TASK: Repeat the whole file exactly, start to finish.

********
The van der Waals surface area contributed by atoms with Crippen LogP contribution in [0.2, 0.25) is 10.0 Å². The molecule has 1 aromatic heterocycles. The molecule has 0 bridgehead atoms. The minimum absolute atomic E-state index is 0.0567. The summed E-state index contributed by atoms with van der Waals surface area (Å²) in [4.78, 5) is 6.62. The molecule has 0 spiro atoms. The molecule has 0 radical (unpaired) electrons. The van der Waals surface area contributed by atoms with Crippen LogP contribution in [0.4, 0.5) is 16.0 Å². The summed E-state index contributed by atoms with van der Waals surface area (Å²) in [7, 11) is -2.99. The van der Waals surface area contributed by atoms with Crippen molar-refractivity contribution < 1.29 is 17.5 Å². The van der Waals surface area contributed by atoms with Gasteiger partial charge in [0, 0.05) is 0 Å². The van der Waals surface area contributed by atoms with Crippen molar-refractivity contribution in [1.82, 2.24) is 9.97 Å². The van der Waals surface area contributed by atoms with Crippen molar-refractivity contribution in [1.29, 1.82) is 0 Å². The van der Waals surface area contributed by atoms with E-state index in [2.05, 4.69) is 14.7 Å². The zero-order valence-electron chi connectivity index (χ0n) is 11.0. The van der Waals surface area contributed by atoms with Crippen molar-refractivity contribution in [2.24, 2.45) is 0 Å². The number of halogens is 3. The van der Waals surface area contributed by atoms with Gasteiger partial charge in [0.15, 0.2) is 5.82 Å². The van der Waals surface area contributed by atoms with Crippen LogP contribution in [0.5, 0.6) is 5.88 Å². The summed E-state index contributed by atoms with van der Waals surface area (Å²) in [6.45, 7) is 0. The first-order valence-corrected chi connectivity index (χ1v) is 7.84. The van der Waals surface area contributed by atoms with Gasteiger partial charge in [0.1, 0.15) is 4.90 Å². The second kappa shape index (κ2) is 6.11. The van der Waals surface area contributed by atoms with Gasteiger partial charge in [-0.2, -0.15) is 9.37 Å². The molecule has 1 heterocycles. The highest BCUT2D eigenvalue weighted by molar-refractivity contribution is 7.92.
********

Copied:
The van der Waals surface area contributed by atoms with Crippen LogP contribution in [0.2, 0.25) is 10.0 Å². The molecule has 1 aromatic heterocycles. The molecule has 0 bridgehead atoms. The minimum absolute atomic E-state index is 0.0567. The summed E-state index contributed by atoms with van der Waals surface area (Å²) in [4.78, 5) is 6.62. The molecule has 0 spiro atoms. The molecule has 0 radical (unpaired) electrons. The van der Waals surface area contributed by atoms with Crippen LogP contribution in [0.4, 0.5) is 16.0 Å². The summed E-state index contributed by atoms with van der Waals surface area (Å²) in [7, 11) is -2.99. The van der Waals surface area contributed by atoms with Crippen molar-refractivity contribution < 1.29 is 17.5 Å². The van der Waals surface area contributed by atoms with Gasteiger partial charge in [0, 0.05) is 0 Å². The van der Waals surface area contributed by atoms with Crippen molar-refractivity contribution in [1.82, 2.24) is 9.97 Å². The van der Waals surface area contributed by atoms with Crippen molar-refractivity contribution in [1.29, 1.82) is 0 Å². The van der Waals surface area contributed by atoms with E-state index in [2.05, 4.69) is 14.7 Å². The zero-order valence-electron chi connectivity index (χ0n) is 11.0. The van der Waals surface area contributed by atoms with Crippen molar-refractivity contribution in [2.24, 2.45) is 0 Å². The number of halogens is 3. The van der Waals surface area contributed by atoms with Gasteiger partial charge in [0.15, 0.2) is 5.82 Å². The van der Waals surface area contributed by atoms with Crippen LogP contribution in [0.5, 0.6) is 5.88 Å². The summed E-state index contributed by atoms with van der Waals surface area (Å²) in [6.45, 7) is 0. The first-order valence-corrected chi connectivity index (χ1v) is 7.84. The van der Waals surface area contributed by atoms with Gasteiger partial charge in [0.1, 0.15) is 4.90 Å². The second kappa shape index (κ2) is 6.11. The van der Waals surface area contributed by atoms with Gasteiger partial charge in [-0.2, -0.15) is 9.37 Å². The molecule has 1 heterocycles. The highest BCUT2D eigenvalue weighted by molar-refractivity contribution is 7.92.